• With electricity, herders are now able to listen to radio, watch television using satellite dishes and recharge their cell phones, which keep them informed of market prices of their products and connected to a wider world. Children are also able to read and study under electric light even when it is dark.
  • The project has rehabilitated electricity distribution systems in 30 soums, and installed Renewable Energy Technology hybrid systems to reduce the use of costly diesel in 15 soums.
  • The project has trained some 400 people, strengthening the institutional capacity within Mongolia to implement renewable energy projects and policies.
Open Quotes

We used to manage life with candles and oil lanterns. The change in herders' life between then and now is like night and day. Close Quotes

Baatar Khandaa
Herder

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Mongolian herders live a simple life that has endured for centuries. Until recently, it was also a life without electricity. Watch a documentary to know how this life has been transformed. 

Bank Group Contribution

The REAP was funded by the World Bank including a grant of US$3.5 million from the International Development Association (IDA), a grant of US$3.5 million from the Global Environment Facility (GEF) and a grant of US$6 million from the Government of the Netherlands.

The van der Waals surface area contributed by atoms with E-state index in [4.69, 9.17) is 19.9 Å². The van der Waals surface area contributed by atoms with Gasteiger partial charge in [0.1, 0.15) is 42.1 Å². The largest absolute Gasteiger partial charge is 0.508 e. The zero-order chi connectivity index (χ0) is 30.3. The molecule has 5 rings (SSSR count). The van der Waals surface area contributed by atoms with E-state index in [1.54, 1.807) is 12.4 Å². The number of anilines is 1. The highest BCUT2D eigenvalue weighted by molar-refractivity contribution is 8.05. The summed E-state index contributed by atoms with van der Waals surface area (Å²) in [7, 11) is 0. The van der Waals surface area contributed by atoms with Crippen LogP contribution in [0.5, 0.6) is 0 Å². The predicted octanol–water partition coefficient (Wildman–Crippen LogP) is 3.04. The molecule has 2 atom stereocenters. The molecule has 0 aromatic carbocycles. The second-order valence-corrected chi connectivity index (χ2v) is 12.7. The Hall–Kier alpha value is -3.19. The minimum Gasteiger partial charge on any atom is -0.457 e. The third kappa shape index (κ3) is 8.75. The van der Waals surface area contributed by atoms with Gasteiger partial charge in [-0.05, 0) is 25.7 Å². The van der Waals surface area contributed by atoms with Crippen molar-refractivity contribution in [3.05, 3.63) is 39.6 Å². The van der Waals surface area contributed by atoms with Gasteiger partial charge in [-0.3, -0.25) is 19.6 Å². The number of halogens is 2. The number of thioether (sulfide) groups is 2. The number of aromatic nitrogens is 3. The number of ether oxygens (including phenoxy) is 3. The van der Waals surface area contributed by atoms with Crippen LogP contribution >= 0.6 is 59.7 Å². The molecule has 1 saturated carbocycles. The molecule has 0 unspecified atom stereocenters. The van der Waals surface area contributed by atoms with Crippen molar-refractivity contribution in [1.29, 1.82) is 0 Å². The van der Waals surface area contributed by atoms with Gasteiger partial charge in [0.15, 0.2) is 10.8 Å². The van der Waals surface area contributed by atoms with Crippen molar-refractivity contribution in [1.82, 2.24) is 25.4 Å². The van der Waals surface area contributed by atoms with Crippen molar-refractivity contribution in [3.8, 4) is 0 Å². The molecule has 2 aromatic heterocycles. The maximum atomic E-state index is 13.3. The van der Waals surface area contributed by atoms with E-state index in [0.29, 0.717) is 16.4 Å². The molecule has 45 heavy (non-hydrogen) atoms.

Partners

The Global Environment Facility (GEF) supported the project with a grant of US$3.5 million. And the Government of the Netherlands also provided a grant of US$6 million to the project.

The Asia Sustainable and Alternative Energy Program (ASTAE) provided financial support to disseminating the results of the project, including a paper and the production of a documentary that illustrates the project’s impact and contribution to the Government of Mongolia’s National 100,000 Solar Ger Electrification Program. ASTAE funds also played an important role in providing technical assistance to support the implementation of REAP during its inception.

Moving Forward

Some 200-300,000 herders still lack access to electricity; much work remains to be done. The hope is that the systems and institutions developed under REAP will continue the effort of bringing electricity to nomadic herders throughout the country. The Government of Mongolia’s National Renewable Energy Plan (2005-2020) is aiming for universal connectivity by 2020. Mongolia is currently experiencing an economic boom from the exploitation of its mineral wealth, and efforts such as herder electrification can help ensure that this important community, which connects the country to its rich history, can maintain their way of life without being left behind.

Beneficiaries

A survey covering 800 herder families that had purchased solar systems through the project showed high levels of customer satisfaction—over 93 percent were either “extremely satisfied” or “very satisfied.” The majority cited “increased productivity for work” as the key benefit of the systems. Now more than 90 percent of the survey population use mobile phones for their communication needs and have satellite TV compared to a pre-project level of near zero. 

"We used to manage life with candles and oil lanterns. The change in herders' life between then and now is like night and day," said Herder Baatar Khandaa.